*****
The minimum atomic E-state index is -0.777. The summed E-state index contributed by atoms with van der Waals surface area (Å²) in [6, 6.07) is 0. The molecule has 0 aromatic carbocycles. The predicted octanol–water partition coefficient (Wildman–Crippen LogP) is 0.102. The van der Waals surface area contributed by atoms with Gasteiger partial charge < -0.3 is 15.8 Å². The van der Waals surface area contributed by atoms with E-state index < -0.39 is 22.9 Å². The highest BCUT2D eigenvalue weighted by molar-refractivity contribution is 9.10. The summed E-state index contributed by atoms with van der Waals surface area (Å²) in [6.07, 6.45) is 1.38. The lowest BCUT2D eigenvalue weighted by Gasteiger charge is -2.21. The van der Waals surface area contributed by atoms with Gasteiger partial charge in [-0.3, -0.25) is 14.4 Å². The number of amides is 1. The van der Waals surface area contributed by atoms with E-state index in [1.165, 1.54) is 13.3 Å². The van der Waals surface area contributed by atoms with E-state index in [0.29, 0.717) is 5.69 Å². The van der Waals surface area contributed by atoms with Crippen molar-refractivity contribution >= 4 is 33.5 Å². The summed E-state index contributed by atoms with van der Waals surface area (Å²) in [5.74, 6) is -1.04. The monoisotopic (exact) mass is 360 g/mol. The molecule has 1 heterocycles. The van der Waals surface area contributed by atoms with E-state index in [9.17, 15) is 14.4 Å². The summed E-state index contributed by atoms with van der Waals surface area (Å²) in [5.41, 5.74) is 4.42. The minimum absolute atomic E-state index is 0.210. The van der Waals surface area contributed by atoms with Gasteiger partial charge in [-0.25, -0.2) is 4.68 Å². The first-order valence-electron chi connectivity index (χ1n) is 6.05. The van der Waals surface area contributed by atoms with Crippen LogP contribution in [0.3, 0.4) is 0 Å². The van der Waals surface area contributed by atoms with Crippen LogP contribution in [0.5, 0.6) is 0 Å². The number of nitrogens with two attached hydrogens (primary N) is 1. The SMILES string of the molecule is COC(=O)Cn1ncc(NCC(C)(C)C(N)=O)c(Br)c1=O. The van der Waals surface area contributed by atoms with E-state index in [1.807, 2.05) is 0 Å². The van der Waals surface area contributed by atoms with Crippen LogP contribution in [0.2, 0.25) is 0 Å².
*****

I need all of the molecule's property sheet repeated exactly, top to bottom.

The minimum atomic E-state index is -0.777. The summed E-state index contributed by atoms with van der Waals surface area (Å²) in [6, 6.07) is 0. The molecule has 0 aromatic carbocycles. The predicted octanol–water partition coefficient (Wildman–Crippen LogP) is 0.102. The van der Waals surface area contributed by atoms with Gasteiger partial charge < -0.3 is 15.8 Å². The van der Waals surface area contributed by atoms with E-state index < -0.39 is 22.9 Å². The highest BCUT2D eigenvalue weighted by molar-refractivity contribution is 9.10. The summed E-state index contributed by atoms with van der Waals surface area (Å²) in [6.07, 6.45) is 1.38. The lowest BCUT2D eigenvalue weighted by Gasteiger charge is -2.21. The van der Waals surface area contributed by atoms with Gasteiger partial charge in [-0.3, -0.25) is 14.4 Å². The number of amides is 1. The van der Waals surface area contributed by atoms with E-state index in [1.165, 1.54) is 13.3 Å². The van der Waals surface area contributed by atoms with E-state index in [0.29, 0.717) is 5.69 Å². The van der Waals surface area contributed by atoms with Crippen molar-refractivity contribution >= 4 is 33.5 Å². The summed E-state index contributed by atoms with van der Waals surface area (Å²) in [5.74, 6) is -1.04. The monoisotopic (exact) mass is 360 g/mol. The molecule has 1 heterocycles. The van der Waals surface area contributed by atoms with E-state index in [9.17, 15) is 14.4 Å². The summed E-state index contributed by atoms with van der Waals surface area (Å²) in [5.41, 5.74) is 4.42. The minimum absolute atomic E-state index is 0.210. The van der Waals surface area contributed by atoms with Gasteiger partial charge in [-0.25, -0.2) is 4.68 Å². The first-order valence-electron chi connectivity index (χ1n) is 6.05. The van der Waals surface area contributed by atoms with Crippen LogP contribution in [0.3, 0.4) is 0 Å². The van der Waals surface area contributed by atoms with Crippen LogP contribution in [0.5, 0.6) is 0 Å². The number of nitrogens with two attached hydrogens (primary N) is 1. The SMILES string of the molecule is COC(=O)Cn1ncc(NCC(C)(C)C(N)=O)c(Br)c1=O. The van der Waals surface area contributed by atoms with E-state index in [1.807, 2.05) is 0 Å². The van der Waals surface area contributed by atoms with Crippen LogP contribution in [0.2, 0.25) is 0 Å².